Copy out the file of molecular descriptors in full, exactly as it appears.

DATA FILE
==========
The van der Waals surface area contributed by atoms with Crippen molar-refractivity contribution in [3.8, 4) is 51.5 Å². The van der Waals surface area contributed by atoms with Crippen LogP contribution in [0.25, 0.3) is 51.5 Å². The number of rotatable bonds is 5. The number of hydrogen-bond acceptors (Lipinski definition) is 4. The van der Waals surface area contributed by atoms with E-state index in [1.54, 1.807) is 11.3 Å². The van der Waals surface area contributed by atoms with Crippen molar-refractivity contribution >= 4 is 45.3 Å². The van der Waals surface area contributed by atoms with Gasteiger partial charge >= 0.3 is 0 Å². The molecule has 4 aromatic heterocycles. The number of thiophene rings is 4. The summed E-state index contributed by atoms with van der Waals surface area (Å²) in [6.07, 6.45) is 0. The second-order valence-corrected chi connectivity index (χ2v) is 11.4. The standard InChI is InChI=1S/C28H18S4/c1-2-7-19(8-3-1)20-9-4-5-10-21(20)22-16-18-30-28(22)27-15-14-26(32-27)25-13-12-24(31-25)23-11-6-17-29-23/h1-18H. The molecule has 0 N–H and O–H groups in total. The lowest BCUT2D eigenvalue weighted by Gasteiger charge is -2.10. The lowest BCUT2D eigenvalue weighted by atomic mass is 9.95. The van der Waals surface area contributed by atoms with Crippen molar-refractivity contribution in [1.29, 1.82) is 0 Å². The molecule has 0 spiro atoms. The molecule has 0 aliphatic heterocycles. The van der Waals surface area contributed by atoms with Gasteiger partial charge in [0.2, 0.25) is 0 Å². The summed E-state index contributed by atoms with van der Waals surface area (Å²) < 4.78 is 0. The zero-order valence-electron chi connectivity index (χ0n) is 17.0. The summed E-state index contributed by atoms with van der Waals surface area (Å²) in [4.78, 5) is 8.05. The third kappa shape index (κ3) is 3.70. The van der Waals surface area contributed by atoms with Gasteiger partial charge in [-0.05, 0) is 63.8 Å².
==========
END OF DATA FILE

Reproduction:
The van der Waals surface area contributed by atoms with Crippen molar-refractivity contribution in [3.8, 4) is 51.5 Å². The van der Waals surface area contributed by atoms with Crippen LogP contribution in [0.25, 0.3) is 51.5 Å². The number of rotatable bonds is 5. The number of hydrogen-bond acceptors (Lipinski definition) is 4. The van der Waals surface area contributed by atoms with E-state index in [1.54, 1.807) is 11.3 Å². The van der Waals surface area contributed by atoms with Crippen molar-refractivity contribution >= 4 is 45.3 Å². The van der Waals surface area contributed by atoms with Gasteiger partial charge >= 0.3 is 0 Å². The molecule has 4 aromatic heterocycles. The number of thiophene rings is 4. The summed E-state index contributed by atoms with van der Waals surface area (Å²) in [6.07, 6.45) is 0. The second-order valence-corrected chi connectivity index (χ2v) is 11.4. The standard InChI is InChI=1S/C28H18S4/c1-2-7-19(8-3-1)20-9-4-5-10-21(20)22-16-18-30-28(22)27-15-14-26(32-27)25-13-12-24(31-25)23-11-6-17-29-23/h1-18H. The molecule has 0 N–H and O–H groups in total. The lowest BCUT2D eigenvalue weighted by Gasteiger charge is -2.10. The lowest BCUT2D eigenvalue weighted by atomic mass is 9.95. The van der Waals surface area contributed by atoms with Crippen molar-refractivity contribution in [1.29, 1.82) is 0 Å². The molecule has 0 spiro atoms. The molecule has 0 aliphatic heterocycles. The van der Waals surface area contributed by atoms with Gasteiger partial charge in [0.2, 0.25) is 0 Å². The summed E-state index contributed by atoms with van der Waals surface area (Å²) < 4.78 is 0. The zero-order valence-electron chi connectivity index (χ0n) is 17.0. The summed E-state index contributed by atoms with van der Waals surface area (Å²) in [4.78, 5) is 8.05. The third kappa shape index (κ3) is 3.70. The van der Waals surface area contributed by atoms with Gasteiger partial charge in [-0.05, 0) is 63.8 Å².